TP country guide

Grégoire de Vogüé and Aymeric Nouaille-Degorce of Taj, a Deloitte network entity, highlight the key TP developments in France over the past year.

Market overview

France is a known leader in tax policy and the government has already adopted most of the BEPS measures proposed by the OECD into domestic law.

A new law announced on December 9 2016, outlines the reduced threshold for taxpayers eligible to file the annual specific form known as the 'abridged' transfer pricing form. The threshold of €400 million revenue was reduced to €50 million.

Tax professionals believe the current threshold could continue to decrease in the next few years, which would lead to an increasing number of corporations obligated to fulfil documentation requirements.

"This is clearly an area of concern for clients," said Guillaume Valois, a partner from DLA Piper. "They want to be advised regarding their filing obligations and their compliance obligations, but they also want to revise, review and reorganise their tax strategy in order to be compliant and also remain tax efficient given the new set of rules."

Current documentation requirements that the French government demands of large multinational groups are: the filing of an annual specific transfer pricing form (Form 2257) where corporations must detail information on group activity, intangibles, TP methods and intra-group flows; keeping up to date with regards to transfer pricing documentation (master file and local file) and the submission of country-by-country reports (CbCR).

"Country-by-country reporting is important for our clients," said Antoine Vergnat, Mcdermott Will & Emery. "They would have to report to the jurisdictions where they are established, including their activity, profits and employees."

"It gives us opportunities to increase the scope of our work, due to more compliance and more scrutiny, our clients rely on us to advise them on future changes," he added.

Increased transparency

Jan Martens, a transfer pricing partner at EY, said: "This year is the first year the tax authorities have the authority to request face-to-face meetings with either clients, or suppliers, or anyone who they think is of interest in relation to the taxpayer."

"On the client side, more are asking 'is my transfer pricing BEPS compliant?' because it has become a greyer area than it used to be. One client said that they did not think they were doing anything wrong, but after they saw what was going on around them, they were not too sure any more," Martens said. "When analysing TP risk, the reputational risk is taken into consideration now, that is definitely something that is very recent," he added.

In line with the theme of increased transparency, Caroline Silberztein, chair of Baker McKenzie's global TP practice group, said: "There is a lot of political pressure to comply with BEPS documentation."

She agreed with her peers that clients were feeling increasingly fearful of transfer pricing audits, which she said were becoming more common.

However, contrary to the theme of increased transparency, the French Constitutional Courts ruled against making CbCR available to the public on December 8 2016, declaring the action unconstitutional.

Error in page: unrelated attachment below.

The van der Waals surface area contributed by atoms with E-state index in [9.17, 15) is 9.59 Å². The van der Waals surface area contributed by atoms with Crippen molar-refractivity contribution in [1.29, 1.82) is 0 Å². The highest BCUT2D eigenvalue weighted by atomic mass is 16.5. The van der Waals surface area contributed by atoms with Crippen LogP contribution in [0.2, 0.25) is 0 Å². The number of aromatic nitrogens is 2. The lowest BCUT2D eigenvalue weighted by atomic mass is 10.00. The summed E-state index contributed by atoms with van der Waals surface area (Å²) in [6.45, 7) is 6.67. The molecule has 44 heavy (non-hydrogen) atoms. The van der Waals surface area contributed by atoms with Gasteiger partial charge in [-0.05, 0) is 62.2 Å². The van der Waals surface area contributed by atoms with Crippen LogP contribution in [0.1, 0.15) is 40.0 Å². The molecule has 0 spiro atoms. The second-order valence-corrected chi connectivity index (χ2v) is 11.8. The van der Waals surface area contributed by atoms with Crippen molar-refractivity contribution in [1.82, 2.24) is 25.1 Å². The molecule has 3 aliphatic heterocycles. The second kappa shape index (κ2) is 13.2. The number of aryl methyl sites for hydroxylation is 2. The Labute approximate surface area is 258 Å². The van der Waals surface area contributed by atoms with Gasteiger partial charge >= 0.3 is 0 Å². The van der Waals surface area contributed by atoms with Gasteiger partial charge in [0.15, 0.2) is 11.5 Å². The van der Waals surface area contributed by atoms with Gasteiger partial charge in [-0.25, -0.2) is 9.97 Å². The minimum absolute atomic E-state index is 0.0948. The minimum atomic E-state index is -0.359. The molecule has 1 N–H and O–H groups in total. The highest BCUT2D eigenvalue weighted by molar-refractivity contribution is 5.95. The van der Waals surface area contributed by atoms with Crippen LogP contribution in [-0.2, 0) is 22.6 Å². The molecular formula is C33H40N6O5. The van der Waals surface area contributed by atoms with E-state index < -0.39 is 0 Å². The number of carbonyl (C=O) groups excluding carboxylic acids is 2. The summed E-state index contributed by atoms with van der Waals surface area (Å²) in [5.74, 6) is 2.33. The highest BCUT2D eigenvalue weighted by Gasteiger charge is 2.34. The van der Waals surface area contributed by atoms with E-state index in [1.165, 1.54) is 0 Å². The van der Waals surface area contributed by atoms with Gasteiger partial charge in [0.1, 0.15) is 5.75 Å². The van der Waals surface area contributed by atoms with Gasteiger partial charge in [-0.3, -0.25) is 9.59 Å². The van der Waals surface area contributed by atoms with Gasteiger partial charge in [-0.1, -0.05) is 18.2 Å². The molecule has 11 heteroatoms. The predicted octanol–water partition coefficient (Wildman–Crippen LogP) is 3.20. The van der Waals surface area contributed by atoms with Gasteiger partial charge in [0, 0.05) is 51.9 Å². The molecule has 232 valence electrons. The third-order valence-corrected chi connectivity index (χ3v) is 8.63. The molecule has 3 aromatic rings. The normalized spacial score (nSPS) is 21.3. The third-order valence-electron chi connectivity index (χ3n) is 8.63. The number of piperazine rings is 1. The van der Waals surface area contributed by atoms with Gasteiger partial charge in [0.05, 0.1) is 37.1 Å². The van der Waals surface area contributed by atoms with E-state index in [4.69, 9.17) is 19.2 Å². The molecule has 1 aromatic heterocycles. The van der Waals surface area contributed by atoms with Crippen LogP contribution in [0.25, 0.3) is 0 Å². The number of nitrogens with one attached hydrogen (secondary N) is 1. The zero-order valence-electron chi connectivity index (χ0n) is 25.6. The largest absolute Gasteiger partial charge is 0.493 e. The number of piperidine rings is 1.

But, The European Parliament adopted the directive on public CbCR into European Law in July 2017. This overruled the French decision on CbCR and this will be implemented into French law. CbCR-compliant companies should anticipate providing figures on their global profit and tax data in their annual reports.

Tax authorities

Ministry for the Economy and Finance
Télédoc 151
139, rue de Bercy
75572 Paris Cedex 12
Tel: +33 1 40 04 04 04

Tax rates at a glance

(As of July 2017)

Corporate income tax 33⅓%(a)
Capital gains tax 0/15/33⅓% (a)
Branch tax rate 33⅓/30%
Withholding tax
Dividends 30% (b)(c)(e)
Interest 0% (b)(e)(f)
Royalties 33⅓ (b)(e)(f)
Net operating losses (years)
Carryback 1 (h)
Carryforward Unlimited (i)

  1. For resident companies, surtaxes are imposed on the corporate income tax and capital gains tax.
  2. These are the withholding tax rates under French domestic law. Tax treaties may reduce or eliminate the withholding taxes.
  3. Under the European Union (EU) Parent-Subsidiary Directive, dividends distributed by a French subsidiary to an EU parent company are exempt from withholding tax, if, among other conditions, the recipient holds or commits to hold at least 10% of the subsidiary's shares for at least two years.
  4. The withholding tax rate is 75% for distributed profits paid into uncooperative states.
  5. No withholding tax is imposed on interest and royalties paid between associated companies of different EU member states if certain conditions are met.
  6. The withholding tax rate is 75% for interest on qualifying borrowings and royalties paid into uncooperative states.
  7. Branch remittance tax may be reduced or eliminated by double tax treaties. It is not imposed on French branches of companies that are resident in EU member states and are subject to tax in their home countries.
  8. Losses carried back may not exceed €1 million.
  9. The amount of losses used in a given year may not exceed €1 million plus 50% of the taxable profit exceeding this limit for such year.

Source: EY and Deloitte

Firm contact details

Taj, Société d'Avocats (Deloitte)